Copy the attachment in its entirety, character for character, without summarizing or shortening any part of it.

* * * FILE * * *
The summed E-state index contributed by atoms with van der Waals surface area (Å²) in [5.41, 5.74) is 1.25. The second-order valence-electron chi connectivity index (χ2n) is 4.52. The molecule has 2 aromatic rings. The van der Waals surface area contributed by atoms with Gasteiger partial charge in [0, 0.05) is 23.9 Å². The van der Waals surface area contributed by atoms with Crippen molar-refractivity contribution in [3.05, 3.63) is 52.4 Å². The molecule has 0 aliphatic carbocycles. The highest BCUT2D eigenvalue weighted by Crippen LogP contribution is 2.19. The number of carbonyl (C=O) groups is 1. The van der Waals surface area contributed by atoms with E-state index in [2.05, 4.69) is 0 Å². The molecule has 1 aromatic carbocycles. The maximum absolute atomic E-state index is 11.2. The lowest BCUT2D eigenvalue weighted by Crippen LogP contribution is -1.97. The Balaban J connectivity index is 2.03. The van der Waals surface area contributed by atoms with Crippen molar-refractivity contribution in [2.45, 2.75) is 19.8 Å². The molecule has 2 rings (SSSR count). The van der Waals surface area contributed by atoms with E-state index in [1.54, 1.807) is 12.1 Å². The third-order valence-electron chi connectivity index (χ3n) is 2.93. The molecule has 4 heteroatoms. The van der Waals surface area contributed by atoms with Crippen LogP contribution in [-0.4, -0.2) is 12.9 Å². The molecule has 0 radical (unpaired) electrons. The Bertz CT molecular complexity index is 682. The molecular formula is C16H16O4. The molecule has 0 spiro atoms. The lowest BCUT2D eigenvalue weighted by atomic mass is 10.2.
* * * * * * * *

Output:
The summed E-state index contributed by atoms with van der Waals surface area (Å²) in [5.41, 5.74) is 1.25. The second-order valence-electron chi connectivity index (χ2n) is 4.52. The molecule has 2 aromatic rings. The van der Waals surface area contributed by atoms with Gasteiger partial charge in [0, 0.05) is 23.9 Å². The van der Waals surface area contributed by atoms with Crippen molar-refractivity contribution in [3.05, 3.63) is 52.4 Å². The molecule has 0 aliphatic carbocycles. The highest BCUT2D eigenvalue weighted by Crippen LogP contribution is 2.19. The number of carbonyl (C=O) groups is 1. The van der Waals surface area contributed by atoms with E-state index in [2.05, 4.69) is 0 Å². The molecule has 1 aromatic carbocycles. The maximum absolute atomic E-state index is 11.2. The lowest BCUT2D eigenvalue weighted by Crippen LogP contribution is -1.97. The Balaban J connectivity index is 2.03. The van der Waals surface area contributed by atoms with Crippen molar-refractivity contribution in [2.45, 2.75) is 19.8 Å². The molecule has 2 rings (SSSR count). The van der Waals surface area contributed by atoms with E-state index in [1.54, 1.807) is 12.1 Å². The third-order valence-electron chi connectivity index (χ3n) is 2.93. The molecule has 4 heteroatoms. The van der Waals surface area contributed by atoms with Crippen LogP contribution in [-0.4, -0.2) is 12.9 Å². The molecule has 0 radical (unpaired) electrons. The Bertz CT molecular complexity index is 682. The molecular formula is C16H16O4. The molecule has 0 spiro atoms. The lowest BCUT2D eigenvalue weighted by atomic mass is 10.2.